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Learning from mistakes on social media
  1. Sarah Edwards1,
  2. Damian Roland2
  1. 1 Leicester Royal Infirmary, Emergency Department, Leicester, UK
  2. 2 Paediatric Emergency Medicine Leicester Academic (PEMLA) Group, University of Leicester, Leicester, UK
  1. Correspondence to Dr Sarah Edwards, Emergency Department, Leicester Royal Infirmary, Leicester LE1 5WW, UK; drsarahedwards{at}hotmail.com

Abstract

Background Clinicians in the emergency care specialties often access information via social media (SM) to supplement their learning. The rapid and user-centred dissemination of information via SM speeds knowledge translation and means unnoticed errors may propagate quickly. East Midlands Emergency Medicine Educational Media is a UK web-based resource that produces emergency medicine-related learning materials. In October 2018, we inadvertently shared two sets of incorrect learning materials via SM because of a non-intentional mistake. We highlight how these errors were perpetuated and then corrected.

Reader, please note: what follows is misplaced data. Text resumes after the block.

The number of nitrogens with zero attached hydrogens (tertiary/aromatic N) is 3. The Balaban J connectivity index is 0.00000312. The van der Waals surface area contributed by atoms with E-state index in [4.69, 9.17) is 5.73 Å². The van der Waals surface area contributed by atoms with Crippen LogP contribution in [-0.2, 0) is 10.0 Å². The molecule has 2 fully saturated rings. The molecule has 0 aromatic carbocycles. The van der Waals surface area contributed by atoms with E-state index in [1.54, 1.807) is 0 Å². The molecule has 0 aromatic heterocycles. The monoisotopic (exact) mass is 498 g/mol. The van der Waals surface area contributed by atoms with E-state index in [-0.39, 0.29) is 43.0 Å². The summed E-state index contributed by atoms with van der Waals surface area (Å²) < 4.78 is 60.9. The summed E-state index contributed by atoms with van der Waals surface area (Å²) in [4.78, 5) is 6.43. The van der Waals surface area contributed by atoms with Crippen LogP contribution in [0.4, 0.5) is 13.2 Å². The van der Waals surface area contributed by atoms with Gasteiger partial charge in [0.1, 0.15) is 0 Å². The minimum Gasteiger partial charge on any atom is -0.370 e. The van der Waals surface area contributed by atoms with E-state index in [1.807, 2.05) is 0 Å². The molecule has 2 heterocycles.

Method In October 2018, two separate posts were published on Facebook, Instagram, Twitter and Reddit. One was an incorrect ECG where a paced rhythm was published instead of an ECG of hypocalcaemia; the other was incorrect information contained within an infographic. We reviewed the analytics of the posts, on each of the SM platforms.

Results The ECG mistake was picked up on Facebook 40 hours after posting by a follower. The infographic mistake was picked up on Reddit, within 3 hours. Despite these mistakes, and their correction, they continued to be shared on both Twitter and Facebook. The posts reached over 15 000 people.

Conclusion Highlighting errors in educational content shared on SM is rarely reported in academic literature. We feel disclosure, and adding an update to the post is the best methodology to amend errors. We invite debate on a strategy to elucidate the number of errors in medical educational resources shared via SM and strategies on how to correct and improve them.

  • education
  • methods
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Footnotes

  • Contributors SE came up with the original article idea and has written the original draft. DR has helped to rework this article with SE.

  • Funding The authors have not declared a specific grant for this research from any funding agency in the public, commercial or not-for-profit sectors.

  • Competing interests SE is an Education Fellow part of the EM3 team. DR is one of the overseeing Consultants, for EM3.

  • Provenance and peer review Not commissioned; externally peer reviewed.

  • Patient consent for publication Not required.

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